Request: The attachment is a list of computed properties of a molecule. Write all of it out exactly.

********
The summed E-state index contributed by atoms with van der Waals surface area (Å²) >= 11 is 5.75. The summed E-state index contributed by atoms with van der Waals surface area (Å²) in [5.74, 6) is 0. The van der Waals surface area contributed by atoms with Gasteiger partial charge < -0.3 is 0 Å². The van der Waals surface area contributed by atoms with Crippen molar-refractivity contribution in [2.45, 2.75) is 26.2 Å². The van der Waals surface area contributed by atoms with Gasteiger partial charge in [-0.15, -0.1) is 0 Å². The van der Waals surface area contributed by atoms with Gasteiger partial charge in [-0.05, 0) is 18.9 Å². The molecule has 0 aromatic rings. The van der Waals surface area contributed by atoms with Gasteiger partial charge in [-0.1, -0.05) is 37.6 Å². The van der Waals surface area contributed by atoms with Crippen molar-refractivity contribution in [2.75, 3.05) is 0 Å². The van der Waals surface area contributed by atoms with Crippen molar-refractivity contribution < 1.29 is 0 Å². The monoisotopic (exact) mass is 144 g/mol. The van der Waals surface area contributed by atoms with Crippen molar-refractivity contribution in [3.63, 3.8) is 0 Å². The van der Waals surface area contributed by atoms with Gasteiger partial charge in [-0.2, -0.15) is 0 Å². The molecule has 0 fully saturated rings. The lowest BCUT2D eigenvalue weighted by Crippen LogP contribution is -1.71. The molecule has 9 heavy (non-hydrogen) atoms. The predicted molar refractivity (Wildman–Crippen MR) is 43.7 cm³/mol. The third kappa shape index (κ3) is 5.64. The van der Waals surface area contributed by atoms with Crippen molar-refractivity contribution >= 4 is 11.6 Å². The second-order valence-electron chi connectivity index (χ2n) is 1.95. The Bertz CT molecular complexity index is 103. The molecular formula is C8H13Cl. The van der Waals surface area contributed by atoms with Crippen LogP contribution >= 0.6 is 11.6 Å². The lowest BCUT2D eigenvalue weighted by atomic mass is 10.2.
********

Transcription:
The summed E-state index contributed by atoms with van der Waals surface area (Å²) >= 11 is 5.75. The summed E-state index contributed by atoms with van der Waals surface area (Å²) in [5.74, 6) is 0. The van der Waals surface area contributed by atoms with Gasteiger partial charge < -0.3 is 0 Å². The van der Waals surface area contributed by atoms with Crippen molar-refractivity contribution in [2.45, 2.75) is 26.2 Å². The van der Waals surface area contributed by atoms with Gasteiger partial charge in [-0.15, -0.1) is 0 Å². The van der Waals surface area contributed by atoms with Gasteiger partial charge in [-0.05, 0) is 18.9 Å². The molecule has 0 aromatic rings. The van der Waals surface area contributed by atoms with Gasteiger partial charge in [-0.1, -0.05) is 37.6 Å². The van der Waals surface area contributed by atoms with Crippen molar-refractivity contribution in [2.75, 3.05) is 0 Å². The van der Waals surface area contributed by atoms with Crippen molar-refractivity contribution < 1.29 is 0 Å². The monoisotopic (exact) mass is 144 g/mol. The van der Waals surface area contributed by atoms with Crippen molar-refractivity contribution in [3.63, 3.8) is 0 Å². The van der Waals surface area contributed by atoms with Gasteiger partial charge in [-0.2, -0.15) is 0 Å². The molecule has 0 fully saturated rings. The lowest BCUT2D eigenvalue weighted by Crippen LogP contribution is -1.71. The molecule has 9 heavy (non-hydrogen) atoms. The predicted molar refractivity (Wildman–Crippen MR) is 43.7 cm³/mol. The third kappa shape index (κ3) is 5.64. The van der Waals surface area contributed by atoms with Crippen molar-refractivity contribution >= 4 is 11.6 Å². The second-order valence-electron chi connectivity index (χ2n) is 1.95. The Bertz CT molecular complexity index is 103. The molecular formula is C8H13Cl. The van der Waals surface area contributed by atoms with Crippen LogP contribution >= 0.6 is 11.6 Å². The lowest BCUT2D eigenvalue weighted by atomic mass is 10.2.